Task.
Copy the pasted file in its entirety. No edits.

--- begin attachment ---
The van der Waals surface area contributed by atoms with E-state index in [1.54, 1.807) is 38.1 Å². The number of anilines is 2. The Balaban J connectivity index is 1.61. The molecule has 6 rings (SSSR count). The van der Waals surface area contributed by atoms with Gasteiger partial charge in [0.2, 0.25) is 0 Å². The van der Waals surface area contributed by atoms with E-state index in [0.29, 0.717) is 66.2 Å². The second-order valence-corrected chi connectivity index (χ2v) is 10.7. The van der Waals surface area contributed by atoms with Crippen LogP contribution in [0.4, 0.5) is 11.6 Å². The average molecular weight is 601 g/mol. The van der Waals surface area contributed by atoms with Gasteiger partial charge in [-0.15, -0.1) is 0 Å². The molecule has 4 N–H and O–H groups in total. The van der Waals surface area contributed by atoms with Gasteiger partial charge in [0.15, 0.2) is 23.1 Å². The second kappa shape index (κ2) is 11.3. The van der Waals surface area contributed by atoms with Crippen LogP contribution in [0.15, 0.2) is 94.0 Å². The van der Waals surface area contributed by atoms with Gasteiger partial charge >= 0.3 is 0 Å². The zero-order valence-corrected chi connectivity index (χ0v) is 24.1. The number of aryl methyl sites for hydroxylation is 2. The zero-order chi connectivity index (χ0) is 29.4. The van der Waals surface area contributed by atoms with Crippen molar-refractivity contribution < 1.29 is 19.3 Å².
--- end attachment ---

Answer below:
The van der Waals surface area contributed by atoms with E-state index in [1.54, 1.807) is 38.1 Å². The number of anilines is 2. The Balaban J connectivity index is 1.61. The molecule has 6 rings (SSSR count). The van der Waals surface area contributed by atoms with Gasteiger partial charge in [0.2, 0.25) is 0 Å². The van der Waals surface area contributed by atoms with E-state index in [0.29, 0.717) is 66.2 Å². The second-order valence-corrected chi connectivity index (χ2v) is 10.7. The van der Waals surface area contributed by atoms with Crippen LogP contribution in [0.4, 0.5) is 11.6 Å². The average molecular weight is 601 g/mol. The van der Waals surface area contributed by atoms with Gasteiger partial charge in [-0.15, -0.1) is 0 Å². The molecule has 4 N–H and O–H groups in total. The van der Waals surface area contributed by atoms with Gasteiger partial charge in [0.15, 0.2) is 23.1 Å². The second kappa shape index (κ2) is 11.3. The van der Waals surface area contributed by atoms with Crippen LogP contribution in [0.15, 0.2) is 94.0 Å². The van der Waals surface area contributed by atoms with Gasteiger partial charge >= 0.3 is 0 Å². The zero-order valence-corrected chi connectivity index (χ0v) is 24.1. The number of aryl methyl sites for hydroxylation is 2. The zero-order chi connectivity index (χ0) is 29.4. The van der Waals surface area contributed by atoms with Crippen molar-refractivity contribution < 1.29 is 19.3 Å².